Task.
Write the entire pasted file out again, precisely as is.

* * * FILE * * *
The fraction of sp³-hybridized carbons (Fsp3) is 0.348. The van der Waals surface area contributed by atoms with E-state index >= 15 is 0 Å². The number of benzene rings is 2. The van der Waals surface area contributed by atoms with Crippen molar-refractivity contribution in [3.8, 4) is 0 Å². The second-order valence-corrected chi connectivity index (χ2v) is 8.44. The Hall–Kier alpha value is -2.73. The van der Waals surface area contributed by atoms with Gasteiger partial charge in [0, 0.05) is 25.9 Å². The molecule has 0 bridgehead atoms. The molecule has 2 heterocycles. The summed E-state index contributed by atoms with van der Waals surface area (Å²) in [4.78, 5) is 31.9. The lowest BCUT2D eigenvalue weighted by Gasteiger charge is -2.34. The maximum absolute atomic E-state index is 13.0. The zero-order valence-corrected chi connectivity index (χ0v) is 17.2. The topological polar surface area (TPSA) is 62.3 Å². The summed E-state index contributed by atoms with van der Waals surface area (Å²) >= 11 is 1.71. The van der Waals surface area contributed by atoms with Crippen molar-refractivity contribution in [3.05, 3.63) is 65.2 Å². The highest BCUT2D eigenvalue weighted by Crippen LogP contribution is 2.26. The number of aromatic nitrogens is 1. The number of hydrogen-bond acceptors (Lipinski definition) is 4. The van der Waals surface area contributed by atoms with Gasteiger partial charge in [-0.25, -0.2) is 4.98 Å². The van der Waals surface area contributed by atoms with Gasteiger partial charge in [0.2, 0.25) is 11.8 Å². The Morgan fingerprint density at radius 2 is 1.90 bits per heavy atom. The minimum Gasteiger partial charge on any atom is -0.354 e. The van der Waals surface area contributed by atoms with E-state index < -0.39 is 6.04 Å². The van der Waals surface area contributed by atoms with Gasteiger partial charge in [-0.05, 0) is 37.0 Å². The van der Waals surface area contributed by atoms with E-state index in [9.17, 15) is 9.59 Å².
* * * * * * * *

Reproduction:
The fraction of sp³-hybridized carbons (Fsp3) is 0.348. The van der Waals surface area contributed by atoms with E-state index >= 15 is 0 Å². The number of benzene rings is 2. The van der Waals surface area contributed by atoms with Crippen molar-refractivity contribution in [3.8, 4) is 0 Å². The second-order valence-corrected chi connectivity index (χ2v) is 8.44. The Hall–Kier alpha value is -2.73. The van der Waals surface area contributed by atoms with Gasteiger partial charge in [0, 0.05) is 25.9 Å². The molecule has 0 bridgehead atoms. The molecule has 2 heterocycles. The summed E-state index contributed by atoms with van der Waals surface area (Å²) in [4.78, 5) is 31.9. The lowest BCUT2D eigenvalue weighted by Gasteiger charge is -2.34. The maximum absolute atomic E-state index is 13.0. The zero-order valence-corrected chi connectivity index (χ0v) is 17.2. The topological polar surface area (TPSA) is 62.3 Å². The summed E-state index contributed by atoms with van der Waals surface area (Å²) >= 11 is 1.71. The van der Waals surface area contributed by atoms with Crippen molar-refractivity contribution in [3.05, 3.63) is 65.2 Å². The highest BCUT2D eigenvalue weighted by Crippen LogP contribution is 2.26. The number of aromatic nitrogens is 1. The number of hydrogen-bond acceptors (Lipinski definition) is 4. The van der Waals surface area contributed by atoms with Gasteiger partial charge in [-0.25, -0.2) is 4.98 Å². The van der Waals surface area contributed by atoms with Gasteiger partial charge in [0.2, 0.25) is 11.8 Å². The Morgan fingerprint density at radius 2 is 1.90 bits per heavy atom. The minimum Gasteiger partial charge on any atom is -0.354 e. The van der Waals surface area contributed by atoms with E-state index < -0.39 is 6.04 Å². The van der Waals surface area contributed by atoms with Gasteiger partial charge in [-0.05, 0) is 37.0 Å². The van der Waals surface area contributed by atoms with E-state index in [9.17, 15) is 9.59 Å².